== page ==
Wallet providers and cryptocurrency exchanges alike will have to register with regulators under rules proposed by South Africa’s Central Bank.
In a consultation paper published earlier in the week, the South African Reserve Bank said that regulatory action on crypto assets need to be prioritised to protect consumers and investors by saying that consumers are left at risk due to the fact that “sellers of crypto assets are not regulated.”
Discussing the possible regulatory approaches which could be taken, and by noting the “reputational risk” which is in the headlights if mistakes are made, the central bank proposes walking a middle line between doing nothing and stringent regulation or a ban.
The Central Bank has said:
“At this proposed level, an official body places specific requirements on providers of certain services in respect of crypto assets, without setting predefined conditions for formal authorisation to provide crypto assets-related products or services.”
With this, the bank suggests that a “useful starting point” for regulating the space would be the start of a registration scheme for crypto asset service providers such as crypto wallets and cryptocurrency exchanges.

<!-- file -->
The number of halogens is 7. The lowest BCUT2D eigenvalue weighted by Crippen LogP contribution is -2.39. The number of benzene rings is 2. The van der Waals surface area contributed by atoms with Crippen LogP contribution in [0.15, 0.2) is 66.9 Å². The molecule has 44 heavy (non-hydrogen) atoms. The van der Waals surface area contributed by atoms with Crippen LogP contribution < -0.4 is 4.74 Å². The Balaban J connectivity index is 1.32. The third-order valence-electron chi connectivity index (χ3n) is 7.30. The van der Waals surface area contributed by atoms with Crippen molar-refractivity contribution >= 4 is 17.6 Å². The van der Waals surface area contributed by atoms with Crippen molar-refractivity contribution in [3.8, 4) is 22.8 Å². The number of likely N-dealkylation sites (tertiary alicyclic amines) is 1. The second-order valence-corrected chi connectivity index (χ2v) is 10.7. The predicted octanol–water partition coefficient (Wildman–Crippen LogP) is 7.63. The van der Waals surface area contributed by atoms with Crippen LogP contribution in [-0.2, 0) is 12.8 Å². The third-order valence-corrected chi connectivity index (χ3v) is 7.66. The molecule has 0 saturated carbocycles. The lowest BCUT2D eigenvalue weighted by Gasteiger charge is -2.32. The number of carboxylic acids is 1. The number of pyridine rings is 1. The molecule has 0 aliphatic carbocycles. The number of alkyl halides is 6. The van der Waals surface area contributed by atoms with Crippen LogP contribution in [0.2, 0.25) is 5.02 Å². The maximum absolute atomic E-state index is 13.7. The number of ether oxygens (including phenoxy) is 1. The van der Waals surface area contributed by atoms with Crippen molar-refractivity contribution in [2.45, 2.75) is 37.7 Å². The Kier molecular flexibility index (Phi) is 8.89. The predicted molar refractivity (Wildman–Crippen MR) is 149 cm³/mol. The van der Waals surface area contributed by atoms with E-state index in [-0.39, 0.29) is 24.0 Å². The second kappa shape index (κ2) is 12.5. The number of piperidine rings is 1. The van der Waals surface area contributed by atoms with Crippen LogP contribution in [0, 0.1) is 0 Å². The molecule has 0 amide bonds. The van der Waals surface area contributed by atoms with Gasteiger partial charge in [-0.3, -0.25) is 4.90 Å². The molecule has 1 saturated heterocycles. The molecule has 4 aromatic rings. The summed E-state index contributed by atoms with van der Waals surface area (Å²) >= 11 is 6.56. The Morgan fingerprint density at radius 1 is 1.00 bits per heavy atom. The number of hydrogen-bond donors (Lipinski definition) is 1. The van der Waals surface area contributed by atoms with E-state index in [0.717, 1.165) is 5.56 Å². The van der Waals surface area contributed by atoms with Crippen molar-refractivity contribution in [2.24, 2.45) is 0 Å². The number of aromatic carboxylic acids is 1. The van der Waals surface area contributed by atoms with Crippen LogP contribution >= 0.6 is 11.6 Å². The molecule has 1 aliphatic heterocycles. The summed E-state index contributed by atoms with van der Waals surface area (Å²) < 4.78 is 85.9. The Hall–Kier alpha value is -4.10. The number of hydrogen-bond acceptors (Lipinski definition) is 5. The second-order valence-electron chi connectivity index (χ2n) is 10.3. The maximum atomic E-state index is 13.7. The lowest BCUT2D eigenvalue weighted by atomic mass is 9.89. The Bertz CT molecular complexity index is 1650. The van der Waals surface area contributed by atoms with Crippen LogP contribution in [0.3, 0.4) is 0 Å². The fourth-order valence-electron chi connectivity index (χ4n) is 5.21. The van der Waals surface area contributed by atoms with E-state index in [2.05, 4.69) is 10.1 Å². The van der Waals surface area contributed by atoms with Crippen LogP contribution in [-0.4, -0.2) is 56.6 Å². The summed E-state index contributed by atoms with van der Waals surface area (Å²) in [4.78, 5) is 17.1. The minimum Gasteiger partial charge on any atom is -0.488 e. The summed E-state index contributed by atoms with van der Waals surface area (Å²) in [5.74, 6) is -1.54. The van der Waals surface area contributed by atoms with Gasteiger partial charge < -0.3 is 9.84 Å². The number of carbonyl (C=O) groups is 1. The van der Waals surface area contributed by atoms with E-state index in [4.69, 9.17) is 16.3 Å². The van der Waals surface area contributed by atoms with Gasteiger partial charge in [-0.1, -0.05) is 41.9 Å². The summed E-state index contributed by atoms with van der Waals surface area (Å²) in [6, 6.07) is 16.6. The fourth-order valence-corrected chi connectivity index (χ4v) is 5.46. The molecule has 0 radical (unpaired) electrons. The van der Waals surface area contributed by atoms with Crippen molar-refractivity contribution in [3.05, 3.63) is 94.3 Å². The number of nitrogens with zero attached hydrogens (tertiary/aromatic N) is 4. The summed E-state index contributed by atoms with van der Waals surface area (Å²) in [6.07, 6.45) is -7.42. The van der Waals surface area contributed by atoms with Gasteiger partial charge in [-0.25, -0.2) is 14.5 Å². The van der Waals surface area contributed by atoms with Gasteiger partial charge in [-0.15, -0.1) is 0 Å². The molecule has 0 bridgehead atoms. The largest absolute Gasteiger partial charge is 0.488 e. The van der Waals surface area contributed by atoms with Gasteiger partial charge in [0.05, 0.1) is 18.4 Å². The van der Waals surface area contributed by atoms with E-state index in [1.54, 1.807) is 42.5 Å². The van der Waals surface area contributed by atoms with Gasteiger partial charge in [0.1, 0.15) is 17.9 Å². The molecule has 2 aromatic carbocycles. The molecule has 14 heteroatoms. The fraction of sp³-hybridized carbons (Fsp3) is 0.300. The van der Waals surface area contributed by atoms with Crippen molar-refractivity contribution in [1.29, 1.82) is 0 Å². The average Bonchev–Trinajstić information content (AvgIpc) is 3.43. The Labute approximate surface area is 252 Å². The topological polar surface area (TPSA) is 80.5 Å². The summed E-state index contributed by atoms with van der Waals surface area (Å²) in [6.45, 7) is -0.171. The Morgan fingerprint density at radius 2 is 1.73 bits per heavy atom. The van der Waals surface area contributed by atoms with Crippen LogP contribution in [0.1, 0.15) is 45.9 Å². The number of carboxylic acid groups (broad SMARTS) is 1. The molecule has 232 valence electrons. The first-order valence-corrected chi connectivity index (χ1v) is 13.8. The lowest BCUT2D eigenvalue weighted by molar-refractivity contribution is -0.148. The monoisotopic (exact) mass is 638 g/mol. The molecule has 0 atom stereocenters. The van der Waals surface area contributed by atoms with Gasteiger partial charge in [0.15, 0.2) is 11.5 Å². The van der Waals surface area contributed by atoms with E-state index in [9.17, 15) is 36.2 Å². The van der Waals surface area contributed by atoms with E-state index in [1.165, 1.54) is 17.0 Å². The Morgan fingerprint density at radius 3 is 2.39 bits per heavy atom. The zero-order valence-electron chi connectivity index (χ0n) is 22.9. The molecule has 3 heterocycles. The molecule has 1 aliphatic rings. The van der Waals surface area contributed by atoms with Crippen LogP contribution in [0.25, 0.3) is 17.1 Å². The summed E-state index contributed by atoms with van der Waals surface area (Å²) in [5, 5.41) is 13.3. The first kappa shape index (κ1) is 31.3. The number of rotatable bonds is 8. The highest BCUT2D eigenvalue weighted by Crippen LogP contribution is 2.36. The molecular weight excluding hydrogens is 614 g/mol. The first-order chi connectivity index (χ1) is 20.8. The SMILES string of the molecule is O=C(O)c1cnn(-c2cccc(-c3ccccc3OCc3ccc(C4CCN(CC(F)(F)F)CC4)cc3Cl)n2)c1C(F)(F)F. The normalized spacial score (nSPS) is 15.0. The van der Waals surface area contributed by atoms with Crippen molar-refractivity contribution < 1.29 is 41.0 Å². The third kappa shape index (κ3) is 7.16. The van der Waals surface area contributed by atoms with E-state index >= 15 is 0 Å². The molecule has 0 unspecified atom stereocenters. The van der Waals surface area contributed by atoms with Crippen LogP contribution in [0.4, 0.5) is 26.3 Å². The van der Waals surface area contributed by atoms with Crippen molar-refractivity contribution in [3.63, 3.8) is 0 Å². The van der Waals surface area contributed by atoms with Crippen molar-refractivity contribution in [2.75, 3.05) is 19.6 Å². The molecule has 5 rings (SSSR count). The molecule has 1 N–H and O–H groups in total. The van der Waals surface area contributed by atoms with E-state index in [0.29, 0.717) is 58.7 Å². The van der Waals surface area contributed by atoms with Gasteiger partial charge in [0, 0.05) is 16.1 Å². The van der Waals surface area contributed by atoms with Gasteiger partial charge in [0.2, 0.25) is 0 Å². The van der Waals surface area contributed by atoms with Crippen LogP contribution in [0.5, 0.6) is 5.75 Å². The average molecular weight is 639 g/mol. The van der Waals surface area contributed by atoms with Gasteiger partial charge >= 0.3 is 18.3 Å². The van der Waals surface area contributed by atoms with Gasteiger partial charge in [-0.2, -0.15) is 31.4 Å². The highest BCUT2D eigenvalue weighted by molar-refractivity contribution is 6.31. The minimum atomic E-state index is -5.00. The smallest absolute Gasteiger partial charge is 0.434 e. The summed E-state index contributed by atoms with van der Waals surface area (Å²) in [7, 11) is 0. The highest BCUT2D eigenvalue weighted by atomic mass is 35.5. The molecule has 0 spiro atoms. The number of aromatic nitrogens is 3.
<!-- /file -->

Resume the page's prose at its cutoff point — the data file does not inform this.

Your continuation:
This follows on with a review of the current regulations and how they can be put in the context of crypto assets with possible changes and new rules to added in the future. And finally a review of the regulatory actions implemented at that points.
The Central Bank went on to say, “the phased approach, starting with the registration requirement, could lead to formal authorization and designation as a registered/licensed provider for crypto asset services operating in South Africa at a later stage.”
On top of all this, the bank also made a recommendation that the crypto assets should remain without legal tender status and shouldn’t be recognised as electronic money in its proposal. In the first quarter of this year, there will be a detailed process for registration which is expected to be published. As reported by CoinDesk, crypto entities that are registered will need to report any unusual cash transfers of $1,820 and above according to the rules.
Back in April last year, the South African Revenue Service said that normal tax rules are applicable to crypto earning. They can be treated under standard income tax rules but they might be liable for capital gains tax in some cases.
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